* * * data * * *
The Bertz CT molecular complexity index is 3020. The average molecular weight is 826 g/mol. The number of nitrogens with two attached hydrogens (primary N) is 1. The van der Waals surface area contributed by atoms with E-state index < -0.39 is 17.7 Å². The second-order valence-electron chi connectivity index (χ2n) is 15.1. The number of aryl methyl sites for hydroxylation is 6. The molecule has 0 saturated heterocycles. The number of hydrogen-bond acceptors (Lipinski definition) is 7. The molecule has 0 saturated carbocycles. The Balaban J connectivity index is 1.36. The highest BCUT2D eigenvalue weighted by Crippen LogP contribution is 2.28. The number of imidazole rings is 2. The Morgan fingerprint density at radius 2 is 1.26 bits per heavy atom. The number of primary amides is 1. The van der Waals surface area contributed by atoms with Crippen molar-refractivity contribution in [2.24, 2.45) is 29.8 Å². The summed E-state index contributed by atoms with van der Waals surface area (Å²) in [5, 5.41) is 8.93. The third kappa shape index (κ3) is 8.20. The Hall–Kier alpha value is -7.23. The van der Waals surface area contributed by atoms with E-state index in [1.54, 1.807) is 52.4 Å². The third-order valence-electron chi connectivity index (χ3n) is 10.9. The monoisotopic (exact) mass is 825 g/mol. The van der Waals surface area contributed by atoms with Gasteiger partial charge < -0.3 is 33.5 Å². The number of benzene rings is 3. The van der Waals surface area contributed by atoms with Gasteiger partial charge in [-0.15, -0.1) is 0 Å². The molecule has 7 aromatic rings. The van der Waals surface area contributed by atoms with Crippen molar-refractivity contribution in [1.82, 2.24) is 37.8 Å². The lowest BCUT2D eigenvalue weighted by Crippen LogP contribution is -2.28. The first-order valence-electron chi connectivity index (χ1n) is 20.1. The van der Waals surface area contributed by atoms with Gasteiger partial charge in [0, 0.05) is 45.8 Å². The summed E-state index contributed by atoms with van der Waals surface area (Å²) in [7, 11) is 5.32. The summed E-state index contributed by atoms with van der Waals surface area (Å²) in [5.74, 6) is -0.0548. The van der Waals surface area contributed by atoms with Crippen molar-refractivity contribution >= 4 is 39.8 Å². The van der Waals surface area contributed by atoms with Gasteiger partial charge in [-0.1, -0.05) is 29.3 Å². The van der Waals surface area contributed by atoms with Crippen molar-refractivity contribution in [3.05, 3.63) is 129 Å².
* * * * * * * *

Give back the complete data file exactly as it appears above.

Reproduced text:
The Bertz CT molecular complexity index is 3020. The average molecular weight is 826 g/mol. The number of nitrogens with two attached hydrogens (primary N) is 1. The van der Waals surface area contributed by atoms with E-state index < -0.39 is 17.7 Å². The second-order valence-electron chi connectivity index (χ2n) is 15.1. The number of aryl methyl sites for hydroxylation is 6. The molecule has 0 saturated heterocycles. The number of hydrogen-bond acceptors (Lipinski definition) is 7. The molecule has 0 saturated carbocycles. The Balaban J connectivity index is 1.36. The highest BCUT2D eigenvalue weighted by Crippen LogP contribution is 2.28. The number of imidazole rings is 2. The Morgan fingerprint density at radius 2 is 1.26 bits per heavy atom. The number of primary amides is 1. The van der Waals surface area contributed by atoms with Crippen molar-refractivity contribution in [2.24, 2.45) is 29.8 Å². The summed E-state index contributed by atoms with van der Waals surface area (Å²) in [5, 5.41) is 8.93. The third kappa shape index (κ3) is 8.20. The Hall–Kier alpha value is -7.23. The van der Waals surface area contributed by atoms with E-state index in [1.54, 1.807) is 52.4 Å². The third-order valence-electron chi connectivity index (χ3n) is 10.9. The monoisotopic (exact) mass is 825 g/mol. The van der Waals surface area contributed by atoms with Gasteiger partial charge < -0.3 is 33.5 Å². The number of benzene rings is 3. The van der Waals surface area contributed by atoms with Gasteiger partial charge in [-0.15, -0.1) is 0 Å². The molecule has 7 aromatic rings. The van der Waals surface area contributed by atoms with Crippen molar-refractivity contribution in [1.82, 2.24) is 37.8 Å². The lowest BCUT2D eigenvalue weighted by Crippen LogP contribution is -2.28. The first-order valence-electron chi connectivity index (χ1n) is 20.1. The van der Waals surface area contributed by atoms with Gasteiger partial charge in [0, 0.05) is 45.8 Å². The summed E-state index contributed by atoms with van der Waals surface area (Å²) in [7, 11) is 5.32. The summed E-state index contributed by atoms with van der Waals surface area (Å²) in [5.74, 6) is -0.0548. The van der Waals surface area contributed by atoms with Crippen molar-refractivity contribution >= 4 is 39.8 Å². The van der Waals surface area contributed by atoms with Gasteiger partial charge in [-0.1, -0.05) is 29.3 Å². The van der Waals surface area contributed by atoms with Crippen molar-refractivity contribution in [3.05, 3.63) is 129 Å².